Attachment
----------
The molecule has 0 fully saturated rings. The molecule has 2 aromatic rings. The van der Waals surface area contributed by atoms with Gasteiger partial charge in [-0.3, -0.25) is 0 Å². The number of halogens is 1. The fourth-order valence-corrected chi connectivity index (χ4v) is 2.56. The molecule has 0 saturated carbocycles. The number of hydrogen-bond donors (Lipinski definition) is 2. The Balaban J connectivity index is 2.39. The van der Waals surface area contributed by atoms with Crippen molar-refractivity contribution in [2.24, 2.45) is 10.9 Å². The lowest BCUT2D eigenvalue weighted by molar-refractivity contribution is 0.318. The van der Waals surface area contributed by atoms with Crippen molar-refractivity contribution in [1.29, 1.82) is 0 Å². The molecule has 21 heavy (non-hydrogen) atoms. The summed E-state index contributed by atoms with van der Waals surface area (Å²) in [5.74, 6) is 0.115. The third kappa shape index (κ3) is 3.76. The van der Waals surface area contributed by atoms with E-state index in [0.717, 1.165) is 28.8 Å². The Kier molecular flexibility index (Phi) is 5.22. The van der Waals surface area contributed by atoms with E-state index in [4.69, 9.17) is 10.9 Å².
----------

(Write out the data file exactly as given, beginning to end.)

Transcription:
The molecule has 0 fully saturated rings. The molecule has 2 aromatic rings. The van der Waals surface area contributed by atoms with Gasteiger partial charge in [-0.3, -0.25) is 0 Å². The number of halogens is 1. The fourth-order valence-corrected chi connectivity index (χ4v) is 2.56. The molecule has 0 saturated carbocycles. The number of hydrogen-bond donors (Lipinski definition) is 2. The Balaban J connectivity index is 2.39. The van der Waals surface area contributed by atoms with Crippen molar-refractivity contribution in [2.24, 2.45) is 10.9 Å². The lowest BCUT2D eigenvalue weighted by molar-refractivity contribution is 0.318. The van der Waals surface area contributed by atoms with Crippen molar-refractivity contribution in [1.29, 1.82) is 0 Å². The molecule has 21 heavy (non-hydrogen) atoms. The summed E-state index contributed by atoms with van der Waals surface area (Å²) in [5.74, 6) is 0.115. The third kappa shape index (κ3) is 3.76. The van der Waals surface area contributed by atoms with E-state index in [0.717, 1.165) is 28.8 Å². The Kier molecular flexibility index (Phi) is 5.22. The van der Waals surface area contributed by atoms with E-state index in [4.69, 9.17) is 10.9 Å².